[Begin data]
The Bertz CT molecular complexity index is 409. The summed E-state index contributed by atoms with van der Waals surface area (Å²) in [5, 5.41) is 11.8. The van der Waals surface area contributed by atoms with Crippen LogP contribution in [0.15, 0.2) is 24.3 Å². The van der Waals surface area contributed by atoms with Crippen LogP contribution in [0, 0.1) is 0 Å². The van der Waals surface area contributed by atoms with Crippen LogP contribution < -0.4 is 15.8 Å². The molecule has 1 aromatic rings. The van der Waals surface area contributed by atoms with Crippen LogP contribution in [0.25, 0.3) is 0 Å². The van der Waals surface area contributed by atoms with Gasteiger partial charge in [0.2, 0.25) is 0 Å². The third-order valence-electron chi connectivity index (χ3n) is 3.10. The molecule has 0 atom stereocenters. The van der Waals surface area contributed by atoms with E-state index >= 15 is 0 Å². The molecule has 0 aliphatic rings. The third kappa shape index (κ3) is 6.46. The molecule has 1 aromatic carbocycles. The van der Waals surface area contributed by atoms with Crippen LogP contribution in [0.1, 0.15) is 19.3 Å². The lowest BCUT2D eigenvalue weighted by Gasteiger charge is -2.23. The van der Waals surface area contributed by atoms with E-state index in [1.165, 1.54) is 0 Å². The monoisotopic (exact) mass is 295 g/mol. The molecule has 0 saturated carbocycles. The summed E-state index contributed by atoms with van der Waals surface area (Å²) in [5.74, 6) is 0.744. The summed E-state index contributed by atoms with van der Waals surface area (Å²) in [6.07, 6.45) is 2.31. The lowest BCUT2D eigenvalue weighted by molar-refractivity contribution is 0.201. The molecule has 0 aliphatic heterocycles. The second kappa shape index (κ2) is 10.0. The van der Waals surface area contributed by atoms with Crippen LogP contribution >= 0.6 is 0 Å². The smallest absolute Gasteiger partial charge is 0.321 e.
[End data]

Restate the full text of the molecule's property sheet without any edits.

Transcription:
The Bertz CT molecular complexity index is 409. The summed E-state index contributed by atoms with van der Waals surface area (Å²) in [5, 5.41) is 11.8. The van der Waals surface area contributed by atoms with Crippen LogP contribution in [0.15, 0.2) is 24.3 Å². The van der Waals surface area contributed by atoms with Crippen LogP contribution in [0, 0.1) is 0 Å². The van der Waals surface area contributed by atoms with Crippen LogP contribution < -0.4 is 15.8 Å². The molecule has 1 aromatic rings. The van der Waals surface area contributed by atoms with Crippen LogP contribution in [0.25, 0.3) is 0 Å². The van der Waals surface area contributed by atoms with Gasteiger partial charge in [0.2, 0.25) is 0 Å². The third-order valence-electron chi connectivity index (χ3n) is 3.10. The molecule has 0 atom stereocenters. The van der Waals surface area contributed by atoms with E-state index >= 15 is 0 Å². The molecule has 0 aliphatic rings. The third kappa shape index (κ3) is 6.46. The molecule has 1 aromatic carbocycles. The van der Waals surface area contributed by atoms with Crippen LogP contribution in [0.1, 0.15) is 19.3 Å². The lowest BCUT2D eigenvalue weighted by Gasteiger charge is -2.23. The van der Waals surface area contributed by atoms with E-state index in [1.165, 1.54) is 0 Å². The monoisotopic (exact) mass is 295 g/mol. The molecule has 0 saturated carbocycles. The summed E-state index contributed by atoms with van der Waals surface area (Å²) in [5.74, 6) is 0.744. The summed E-state index contributed by atoms with van der Waals surface area (Å²) in [6.07, 6.45) is 2.31. The lowest BCUT2D eigenvalue weighted by molar-refractivity contribution is 0.201. The molecule has 0 aliphatic heterocycles. The second kappa shape index (κ2) is 10.0. The van der Waals surface area contributed by atoms with Crippen LogP contribution >= 0.6 is 0 Å². The smallest absolute Gasteiger partial charge is 0.321 e.